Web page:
Complete proteins, or foods that contain all nine of these essential amino acids, include animal-based sources like beef, poultry, eggs, and dairy, as well as some plant-based sources like soy and quinoa. However, complete plant-based proteins are relatively rare, which is where algae comes in.

Algae, specifically Nannochloropsis, Spirulina, and Chlorella, deliver complete amino acid profiles, making them comparable to eggs and beef in terms of protein quality. Even types of algae that are not considered complete proteins still offer a significant array of amino acids, making them a worthwhile addition to any diet.

3. Great for Plant-Based Lifestyles

While the benefits of algae are extensive, they may not be as widely recognized, especially when it comes to plant-based diets. Traditionally, plant-based proteins are associated with foods like peas, soy, and a variety of legumes and grains. However, algae, being completely vegan, is an excellent source of plant-based protein and deserves a spot on the list of potential protein sources for those following a plant-based lifestyle.

If you're adhering to a plant-based diet and are careful about sourcing your protein from foods like soy, legumes, grains, and various vegetables, algae is a fantastic addition to consider. As discussed earlier, the protein density of Spirulina significantly outmatches tofu, a popular plant-based protein source. Considering this, algae not only fits seamlessly into a plant-based diet but also enhances its nutritional quality.

4. Rich in Antioxidants

One of the great benefits of algae protein is all of the additional nutrients and bioactive compounds that accompany it. For instance, the high antioxidant content of algae is one of the most notable nutritional benefits. Algae contains carotenoids, which boast impressive antioxidant properties.

Antioxidants play an important role in supporting the immune system by working to maintain cell health against damage from free radicals. These molecules damage your cells through a process called oxidative stress which can result in early aging. Few forms of protein come with such an impressive accompaniment of antioxidants, easily setting algae apart from other protein sources. In fact, whey protein is the only protein source that comes close to providing such a high protein density and antioxidant level.

Sugary, high-carb, fatty, and processed foods can all contribute to oxidative stress. As a result, you may want to be mindful about obtaining your protein from foods high in fat or sugar. Algae can provide a valuable source of protein that also pushes back against early cell aging.

5. Features a Strong Combination of Omega-3s

Among the nutrients that accompany protein in algae, one of the most significant is omega-3. Omega-3s are polyunsaturated fatty acids that provide energy and make up a significant building block of cell membranes throughout the body. The two most beneficial types of omega-3 lipids are docosahexaenoic acid (DHA) and eicosapentaenoic acid (EPA).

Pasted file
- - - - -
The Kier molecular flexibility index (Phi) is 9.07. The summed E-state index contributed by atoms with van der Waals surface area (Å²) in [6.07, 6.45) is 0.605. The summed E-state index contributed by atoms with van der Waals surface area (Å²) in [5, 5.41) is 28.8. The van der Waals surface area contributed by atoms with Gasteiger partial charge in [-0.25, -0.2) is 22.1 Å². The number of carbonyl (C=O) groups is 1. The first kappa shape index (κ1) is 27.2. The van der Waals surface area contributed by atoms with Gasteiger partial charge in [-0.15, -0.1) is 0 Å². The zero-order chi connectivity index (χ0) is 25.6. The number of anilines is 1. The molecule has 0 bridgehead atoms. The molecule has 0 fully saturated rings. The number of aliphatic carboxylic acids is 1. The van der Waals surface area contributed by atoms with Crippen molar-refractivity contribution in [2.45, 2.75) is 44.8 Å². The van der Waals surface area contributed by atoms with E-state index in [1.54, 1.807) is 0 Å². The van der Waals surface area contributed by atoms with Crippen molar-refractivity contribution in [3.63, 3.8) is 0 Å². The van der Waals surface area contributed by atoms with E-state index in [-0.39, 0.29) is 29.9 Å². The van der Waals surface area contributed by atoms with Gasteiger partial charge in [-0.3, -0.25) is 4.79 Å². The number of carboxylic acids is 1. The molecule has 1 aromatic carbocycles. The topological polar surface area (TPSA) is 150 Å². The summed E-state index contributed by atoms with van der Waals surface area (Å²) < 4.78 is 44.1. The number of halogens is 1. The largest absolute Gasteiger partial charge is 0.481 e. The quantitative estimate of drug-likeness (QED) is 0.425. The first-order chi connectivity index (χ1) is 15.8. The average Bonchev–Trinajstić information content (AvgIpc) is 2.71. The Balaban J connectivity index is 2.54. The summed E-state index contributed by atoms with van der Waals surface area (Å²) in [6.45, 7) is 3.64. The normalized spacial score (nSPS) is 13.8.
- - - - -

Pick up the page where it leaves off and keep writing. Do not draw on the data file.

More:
Algae is the only plant-based source of DHA and EPA omega-3s. These two omega-3s provide significant benefits on their own, from supporting your heart health to maintaining healthy joints. These nutrients are particularly important because the body can only produce them in small amounts on its own.

However, these omega-3s provide even more benefits when combined with protein. Omega-3 fatty acids help you make the most of your protein intake by supporting muscle protein synthesis and supporting muscle health. By influencing these two processes, omega-3s can help support muscle growth and maximize your body’s protein usage.

6. It May Be the Future

Despite algae currently living under the radar as an excellent addition to our diets, it may just be the future of food production. This unique plant is protein-dense enough to be able to provide sufficient amounts of protein in small volumes. If we don't change the ways we eat and farm, in 35 years we will need three planet Earths to sustain our habits. As the population increases and the demand for food follows, algae may be the source of nutrition to rise to the occasion.

Not only is algae high in protein, but it is also remarkably sustainable to produce. For example, iwi life is able to produce Nannochloropsis algae with just CO2, sunlight, and salty water, with some added nutrients. This means that this excellent protein source can be grown without using precious freshwater or soil.

As a result, the operation is easily scalable and can be expanded upon to meet high demand. Don’t be surprised if algae is not just renowned as a great source of protein, but a primary one in a matter of a few decades.

Experience the Powers of Algae for Yourself

Algae Protein

To learn more about all the potential benefits of algae, explore our entire family of algae-based supplements. Whether you are hoping to support your joints, eyes, or even your growing baby, there is an option for you. Shop our complete collection today.


Algal Proteins: Extraction, Application, and Challenges Concerning Production | PMC

Production of Fatty Acids and Protein by Nannochloropsis in Flat-Plate Photobioreactors | PMC

Amino Acids & Food Sources | Cleveland Clinic

Omega-3 fatty acids and human skeletal muscle

About | One Planet Network